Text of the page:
Uptempo aggression is hardly the only thing the band goes for on ‘Obscure Diversity’, however. After all, its title delivers a promise to live up to. In that respect, the first contribution bassist hibiki made to the Saber Tiger canon is a real winner. ‘Distant Signals’ takes all the melodic and especially progressive influences people may expect from his history with Light Bringer and combines them with all of Saber Tiger’s trademark aspects to create a gorgeous dynamic metal track that truly allows singer Takenori Shimoyama to shine. ‘Distant Signals’ is a unique track, but it makes complete sense within the context of ‘Obscure Diversity’.

Dynamics are also key in ‘The Shade Of Holy Light’ and ‘The Forever Throne’. Technically, both of these tracks would qualify as semi-ballads, but they are much darker and more atmospheric than one would usually predict from that description. This approach provides all the room that guitarists Akihito Kinoshita and Yasuharu Tanaka need to play at their most passionate. Their spectacular guitar work is a main attraction of Saber Tiger anyway. ‘Stain’, for instance, is full of incredible lead guitar work even outside of the solos. Their trade-offs are incredible. The solo spots for hibiki are relatively limited in number, but when he does get them, it does not take long to realize he is one of the best bass players in Japan.

More than 35 years in the music business does not appear to be slowing down Saber Tiger. In fact, this decade has arguably been the most consistent of their career. Relative youngsters hibiki and Yasuhiro Mizuno form an incredible rhythm section that is both intense and complex, upon which Tanaka and Kinoshita can build their timeless riffs. Shimoyama is also as passionate as ever. But how can he not be with such an incredible set of songs to work with? ‘Obscure Diversity’ is a no-brainer for anyone who enjoyed Saber Tiger’s last few releases, but the more adventurous fans of the likes of Nevermore and Iced Earth  should certainly give this a chance as well.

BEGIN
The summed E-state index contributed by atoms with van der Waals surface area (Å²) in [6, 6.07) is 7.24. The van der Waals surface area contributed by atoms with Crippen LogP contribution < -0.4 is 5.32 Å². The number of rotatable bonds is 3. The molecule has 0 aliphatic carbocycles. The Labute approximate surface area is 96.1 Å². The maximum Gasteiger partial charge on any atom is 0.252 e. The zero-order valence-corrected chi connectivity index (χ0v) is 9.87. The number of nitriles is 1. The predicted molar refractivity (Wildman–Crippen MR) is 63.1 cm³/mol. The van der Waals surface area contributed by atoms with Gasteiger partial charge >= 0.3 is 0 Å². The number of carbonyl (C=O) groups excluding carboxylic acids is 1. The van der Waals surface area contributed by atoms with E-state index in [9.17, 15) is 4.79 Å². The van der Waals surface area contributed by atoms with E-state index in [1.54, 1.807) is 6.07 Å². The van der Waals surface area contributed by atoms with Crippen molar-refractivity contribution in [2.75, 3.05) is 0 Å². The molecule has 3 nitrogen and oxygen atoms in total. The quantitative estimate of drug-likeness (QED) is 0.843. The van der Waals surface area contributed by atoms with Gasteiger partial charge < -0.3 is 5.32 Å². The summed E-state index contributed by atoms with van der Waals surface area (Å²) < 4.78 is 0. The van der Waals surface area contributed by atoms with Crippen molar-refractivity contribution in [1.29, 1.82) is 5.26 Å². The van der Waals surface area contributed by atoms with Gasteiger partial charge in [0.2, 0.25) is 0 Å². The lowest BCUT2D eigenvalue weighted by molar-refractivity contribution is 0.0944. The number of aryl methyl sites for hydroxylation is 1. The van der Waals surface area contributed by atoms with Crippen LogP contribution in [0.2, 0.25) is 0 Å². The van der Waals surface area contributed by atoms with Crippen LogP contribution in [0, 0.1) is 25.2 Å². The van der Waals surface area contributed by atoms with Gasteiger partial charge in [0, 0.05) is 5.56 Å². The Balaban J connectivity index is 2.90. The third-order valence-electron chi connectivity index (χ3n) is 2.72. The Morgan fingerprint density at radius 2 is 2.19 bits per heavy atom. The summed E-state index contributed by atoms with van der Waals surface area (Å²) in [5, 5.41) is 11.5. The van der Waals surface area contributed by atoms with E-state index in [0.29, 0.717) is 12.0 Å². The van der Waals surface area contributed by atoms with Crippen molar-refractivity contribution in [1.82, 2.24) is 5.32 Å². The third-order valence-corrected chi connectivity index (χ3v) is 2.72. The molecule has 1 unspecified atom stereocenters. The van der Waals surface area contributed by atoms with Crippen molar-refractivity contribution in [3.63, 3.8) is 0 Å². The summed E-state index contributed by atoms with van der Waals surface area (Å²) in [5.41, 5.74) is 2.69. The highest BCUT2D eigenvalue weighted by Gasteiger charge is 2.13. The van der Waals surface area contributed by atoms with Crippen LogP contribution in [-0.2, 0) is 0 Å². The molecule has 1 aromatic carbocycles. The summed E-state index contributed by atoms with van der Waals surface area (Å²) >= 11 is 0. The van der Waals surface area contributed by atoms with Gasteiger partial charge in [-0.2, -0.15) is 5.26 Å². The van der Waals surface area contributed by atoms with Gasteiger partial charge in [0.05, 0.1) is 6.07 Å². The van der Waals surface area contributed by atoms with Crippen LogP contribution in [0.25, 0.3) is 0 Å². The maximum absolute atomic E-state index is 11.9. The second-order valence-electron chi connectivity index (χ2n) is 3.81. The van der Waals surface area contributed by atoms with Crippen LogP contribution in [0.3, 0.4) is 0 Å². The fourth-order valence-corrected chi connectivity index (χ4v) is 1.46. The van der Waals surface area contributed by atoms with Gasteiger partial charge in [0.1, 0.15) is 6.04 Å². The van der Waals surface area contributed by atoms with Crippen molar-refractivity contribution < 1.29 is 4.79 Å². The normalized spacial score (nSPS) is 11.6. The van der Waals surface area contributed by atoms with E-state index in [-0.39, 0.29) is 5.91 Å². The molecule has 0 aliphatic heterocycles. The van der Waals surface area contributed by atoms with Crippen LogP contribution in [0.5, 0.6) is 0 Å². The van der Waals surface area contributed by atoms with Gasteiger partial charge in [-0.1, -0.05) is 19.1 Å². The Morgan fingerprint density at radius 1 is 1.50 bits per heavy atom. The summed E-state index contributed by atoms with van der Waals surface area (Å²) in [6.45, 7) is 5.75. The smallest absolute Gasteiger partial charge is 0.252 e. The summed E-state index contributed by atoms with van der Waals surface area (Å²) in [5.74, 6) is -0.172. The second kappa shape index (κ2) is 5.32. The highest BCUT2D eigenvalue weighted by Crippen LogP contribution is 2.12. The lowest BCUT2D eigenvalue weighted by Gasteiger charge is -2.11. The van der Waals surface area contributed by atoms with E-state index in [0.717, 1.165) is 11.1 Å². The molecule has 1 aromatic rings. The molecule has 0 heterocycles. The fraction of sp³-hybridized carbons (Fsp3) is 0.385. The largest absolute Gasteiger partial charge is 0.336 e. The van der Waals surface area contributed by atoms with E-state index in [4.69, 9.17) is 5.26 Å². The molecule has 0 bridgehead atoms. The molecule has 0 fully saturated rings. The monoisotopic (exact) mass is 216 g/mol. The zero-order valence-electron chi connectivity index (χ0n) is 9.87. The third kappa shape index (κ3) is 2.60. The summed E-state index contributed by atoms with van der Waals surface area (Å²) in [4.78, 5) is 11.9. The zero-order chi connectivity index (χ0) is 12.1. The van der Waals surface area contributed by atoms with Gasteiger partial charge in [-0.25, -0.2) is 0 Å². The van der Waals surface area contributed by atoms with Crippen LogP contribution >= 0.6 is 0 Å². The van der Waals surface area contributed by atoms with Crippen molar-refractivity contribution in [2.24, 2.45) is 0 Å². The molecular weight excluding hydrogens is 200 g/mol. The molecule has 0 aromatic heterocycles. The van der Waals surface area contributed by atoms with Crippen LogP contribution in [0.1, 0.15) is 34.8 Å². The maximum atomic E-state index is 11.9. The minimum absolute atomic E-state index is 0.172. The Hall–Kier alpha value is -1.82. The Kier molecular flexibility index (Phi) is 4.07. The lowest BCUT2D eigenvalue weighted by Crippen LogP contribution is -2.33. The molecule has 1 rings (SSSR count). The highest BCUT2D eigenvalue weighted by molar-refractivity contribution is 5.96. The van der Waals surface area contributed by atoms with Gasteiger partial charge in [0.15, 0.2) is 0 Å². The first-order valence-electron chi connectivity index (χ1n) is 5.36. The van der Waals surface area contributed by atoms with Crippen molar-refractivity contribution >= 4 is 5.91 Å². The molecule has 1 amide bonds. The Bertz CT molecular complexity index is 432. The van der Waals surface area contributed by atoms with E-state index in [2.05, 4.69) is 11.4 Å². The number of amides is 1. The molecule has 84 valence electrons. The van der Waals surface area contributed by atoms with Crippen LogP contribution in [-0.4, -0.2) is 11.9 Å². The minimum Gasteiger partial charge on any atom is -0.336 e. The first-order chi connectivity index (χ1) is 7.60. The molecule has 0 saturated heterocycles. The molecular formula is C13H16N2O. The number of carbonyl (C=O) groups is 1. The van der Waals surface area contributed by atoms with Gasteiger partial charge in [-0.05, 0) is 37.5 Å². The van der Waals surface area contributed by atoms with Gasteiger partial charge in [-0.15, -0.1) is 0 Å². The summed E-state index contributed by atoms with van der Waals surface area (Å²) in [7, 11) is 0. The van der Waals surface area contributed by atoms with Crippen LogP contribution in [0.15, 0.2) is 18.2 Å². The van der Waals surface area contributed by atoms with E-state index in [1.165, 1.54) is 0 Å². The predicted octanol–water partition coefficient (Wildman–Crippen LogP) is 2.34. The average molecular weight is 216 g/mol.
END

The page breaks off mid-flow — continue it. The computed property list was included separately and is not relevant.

Recommended tracks: ‘Distant Signals’, ‘Beat Of The War Drums’, ‘Permanent Rage’

Album of the Week 39-2018: Doom – Still Can’t The Dead


Some albums are much better than they are supposed to be. With the death of fretless bass wizard Koh Morota, Doom had lost a key member. In addition, their last album before disbanding, releaed seventeen years prior to ‘Still Can’t The Dead’, wasn’t all that good. And yet, ‘Still Can’t The Dead’ is almost as good as the band’s classic work. Frontman Takashi Fujita shook off most of his electronic and psychedelic tendencies and decided to make another unconventional, experimental thrash metal record. With maybe slightly more pronounced hardcore influences, but that might contribute to the album’s somewhat more contemporary nature.

First things first: new bassist Takatoshi Kodaira does a phenomenal job filling Morota’s shoes. He is not quite as good melodically, but it is obvious that he has studied Morota’s work closely.  He even gets the chance to show off his virtuosity in pieces like the middle section of the otherwise bleak, doomy masterpiece ‘The Folly And Splice’, though overall, he is slightly less prominent in the mix than Morota was. Then again, that’s like comparing your winters to those on Antarctica. By employing a similarly styled bassist who apparently is a fan of Morota, Doom has all the ingredients for a classic Doom album.

And by almost any definition, it is. Sure, there are marginal stylistic differences with their earlier work, most prominently the fact that the jam-like sections are dropped in favor of tighter compositions. But overall, ‘Still Can’t The Dead’ leaves very little doubt that we are dealing with a Doom album. The electronically tinged overture ‘Introduce 99s Life… Getting Lies’ might be a little misleading, but it is followed by an array of crude thrash riffs that switch between brutal, uncomplicated hardcore picking to chord work that almost feel like bluesrock violently pushed through a meat grinder. And of course, Fujita’s trademark snarl is all over the record.